\begin{array}{ll}\Delta P& =\frac{\Delta {V}_{a}}{{C}_{\mathit{cuff}}}=\frac{{V}_{a0}}{{C}_{\mathit{cuff}}}\left[\frac{a}{b}\left(1-{e}^{-b\left({P}_{t}+PP\right)}\right)-\frac{a}{b}\left(1-{e}^{-b{P}_{t}}\right)\right]\\ =\frac{{V}_{a0}}{{C}_{\mathit{cuff}}}\frac{a}{b}\left[1+{e}^{-b\left(PP\right)}\right]\phantom{\rule{0.11em}{0ex}}{e}^{-b{P}_{t}}\\ =\frac{{V}_{a0}}{{C}_{\mathit{cuff}}}\frac{a}{b}\left[1+{e}^{-b\left(PP\right)}\right]\phantom{\rule{0.11em}{0ex}}{e}^{-b\left(DBP-P\right)}={k}_{3}{e}^{\mathit{bP}}\end{array}

(9)

hence, ln\left(\Delta P\right)=ln\left({k}_{3}\right)+b\phantom{\rule{0.1em}{0ex}}P, and a regression plot of the natural logarithm of the amplitude of pulse oscillations in the envelope tail versus cuff pressure at the time of each pulse yields a plot with slope b. In turn, we can obtain by linear regression an estimate of stiffness constant, b, as \widehat{b}=slop{e}_{3}. The range of the falling phase of the oscillation envelope from the second inflection point (maximal negative slope) of the oscillation envelope to the end of the envelope can be used to define the range of the second semi-log regression. More simply, the range of the falling phase of the oscillation envelope from two thirds of the peak height to the end of the envelope provides reasonable estimates of slope_{3}. The slope estimates from the head and tail regions of the amplitude envelope include multiple points and so are relatively noise resistant. Other variables involved in the lumped constants, k_{1} and k_{3}, are not relevant to the estimation of exponential constants a and b.

#### Least squares analysis

Having estimated elastic constants a and b for a particular envelope of oscillations from a particular patient at a particular time, it is straightforward in a computer program to find SBP and DBP values that reproduce the observed envelope function most faithfully. Let y(P) be the observed envelope amplitude as a function of cuff pressure, P, and let y_{max}(P_{max}) be the observed peak amplitude of oscillations at cuff pressure P_{max}. Let \widehat{y}(P, SBP, DBP) be the simulated envelope amplitude as a function of cuff pressure, P, for a particular pulse and a particular test set of systolic and diastolic pressure levels. The values of \widehat{y} are obtained from equations (7) and the prevailing cuff compliance as follows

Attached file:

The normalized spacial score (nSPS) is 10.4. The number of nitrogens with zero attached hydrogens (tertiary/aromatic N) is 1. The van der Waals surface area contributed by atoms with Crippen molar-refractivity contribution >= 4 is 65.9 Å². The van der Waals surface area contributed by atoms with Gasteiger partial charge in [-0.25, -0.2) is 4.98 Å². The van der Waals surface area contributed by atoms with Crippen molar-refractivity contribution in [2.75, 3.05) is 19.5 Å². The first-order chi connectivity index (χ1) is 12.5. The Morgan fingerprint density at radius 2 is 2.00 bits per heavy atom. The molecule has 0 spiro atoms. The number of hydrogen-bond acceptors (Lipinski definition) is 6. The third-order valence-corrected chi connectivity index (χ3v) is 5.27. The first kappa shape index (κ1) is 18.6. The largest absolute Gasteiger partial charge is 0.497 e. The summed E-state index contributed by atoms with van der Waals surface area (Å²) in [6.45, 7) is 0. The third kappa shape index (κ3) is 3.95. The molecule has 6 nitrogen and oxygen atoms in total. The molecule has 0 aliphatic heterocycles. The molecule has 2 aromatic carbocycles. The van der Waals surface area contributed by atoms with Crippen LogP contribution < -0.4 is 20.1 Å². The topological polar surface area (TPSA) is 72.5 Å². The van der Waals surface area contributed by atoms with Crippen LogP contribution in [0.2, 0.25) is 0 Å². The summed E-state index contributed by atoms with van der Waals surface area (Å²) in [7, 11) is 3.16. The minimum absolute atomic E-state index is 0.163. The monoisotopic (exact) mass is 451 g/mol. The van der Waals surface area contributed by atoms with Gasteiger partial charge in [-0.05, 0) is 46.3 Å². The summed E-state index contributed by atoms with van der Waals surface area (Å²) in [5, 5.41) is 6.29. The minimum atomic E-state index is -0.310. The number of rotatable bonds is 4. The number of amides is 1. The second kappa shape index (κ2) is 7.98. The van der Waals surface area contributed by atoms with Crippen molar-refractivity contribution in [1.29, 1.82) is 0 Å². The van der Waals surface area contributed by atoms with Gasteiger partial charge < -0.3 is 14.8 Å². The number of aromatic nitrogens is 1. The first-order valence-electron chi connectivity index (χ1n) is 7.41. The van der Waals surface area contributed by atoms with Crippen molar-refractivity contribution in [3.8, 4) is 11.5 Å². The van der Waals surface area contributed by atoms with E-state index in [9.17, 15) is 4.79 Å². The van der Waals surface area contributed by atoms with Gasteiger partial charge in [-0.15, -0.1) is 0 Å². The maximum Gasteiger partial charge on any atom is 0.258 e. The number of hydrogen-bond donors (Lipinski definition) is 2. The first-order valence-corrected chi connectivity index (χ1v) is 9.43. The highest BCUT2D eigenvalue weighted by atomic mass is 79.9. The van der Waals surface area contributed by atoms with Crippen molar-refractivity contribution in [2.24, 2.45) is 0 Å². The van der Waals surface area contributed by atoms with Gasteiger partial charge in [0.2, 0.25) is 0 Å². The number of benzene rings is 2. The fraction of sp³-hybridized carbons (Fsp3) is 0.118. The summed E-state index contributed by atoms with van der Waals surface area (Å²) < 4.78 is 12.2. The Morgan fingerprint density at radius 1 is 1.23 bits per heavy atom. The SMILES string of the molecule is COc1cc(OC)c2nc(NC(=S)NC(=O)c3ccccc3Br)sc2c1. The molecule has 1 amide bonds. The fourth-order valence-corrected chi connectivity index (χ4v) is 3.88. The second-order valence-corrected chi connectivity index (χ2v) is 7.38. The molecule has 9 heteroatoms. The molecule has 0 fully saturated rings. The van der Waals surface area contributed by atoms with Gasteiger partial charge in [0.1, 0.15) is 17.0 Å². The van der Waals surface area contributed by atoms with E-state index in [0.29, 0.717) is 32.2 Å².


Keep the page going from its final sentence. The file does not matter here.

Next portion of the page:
Domain (1):

\widehat{y}=\frac{\Delta {V}_{a}}{{C}_{\mathit{cuff}}}={V}_{a0}\left[{e}^{a\left(SBP-P\right)}-{e}^{a\left(DBP-P\right)}\right]\cdot \frac{P+760}{{V}_{0}}

(10a)

Domain (2):

\widehat{y}=\frac{\Delta {V}_{a}}{{C}_{\mathit{cuff}}}={V}_{a0}\left[1+\frac{a}{b}\left(1-{e}^{-b\left(SBP-P\right)}\right)-{e}^{a{\left(DBP-P\right)}_{t}}\right]\cdot \frac{P+760}{{V}_{0}}

(10b)

Domain (3):

\widehat{y}=\frac{\Delta {V}_{a}}{{C}_{\mathit{cuff}}}={V}_{a0}\left[\frac{a}{b}\left(1-{e}^{-b\left(SBP-P\right)}\right)-\frac{a}{b}\left(1-{e}^{-b\left(DBP-P\right)}\right)\right]\cdot \frac{P+760}{{V}_{0}}\text{.}

(10c)

Let \widehat{y}
_{max}(P_{max}, SBP, DBP) be the predicted peak of the oscillation envelope at cuff pressure P_{max} . A figure of merit for goodness of fit between modeled and observed oscillations for particular test values of SBP and DBP is the sum of squares over all measured pulses

SS\left(SBP,DBP\right)={\displaystyle \sum _{all\phantom{\rule{0.5em}{0ex}}pulses}{\left(\frac{y}{{y}_{max}}-\frac{\widehat{y}}{{\widehat{y}}_{max}}\right)}^{2}}\text{.}

(11)

The values of SBP and DBP that minimize this sum of squares are the taken as the best estimates of systolic and diastolic pressure by the oscillometric method.

Here cuff pressure, P, is the cuff pressure at the time of each oscillation. Use of the amplitude normalized ratios y/y_{max} and \widehat{y}/\widehat{y}
_{max}, means that it is not necessary to know the zero pressure volume of the artery, V_{a0} , or cuff volume V_{0}, which depend on anatomy and geometry of a particular arm and cuff and are constants. It is the shape of the amplitude envelope in the pressure domain that contains the relevant information. The least squares function, SS, includes information from all of the measured oscillations and so is relatively noise resistant.

A variety of numerical methods may be used to find the unique values of SBP and DBP corresponding to the minimum sum of squares. Here, to demonstrate proof of concept, we evaluate the sum of squares, SS, over a two-dimensional matrix of candidate systolic and diastolic pressures at 1 mmHg intervals and identify the minimum sum of squares by plotting. The values of SBP and DBP corresponding to this minimum sum of squares are the best fit estimates for a particular oscillometric pressure run. The best fit model takes into account the prevailing artery stiffness and also the prevailing pulse pressure.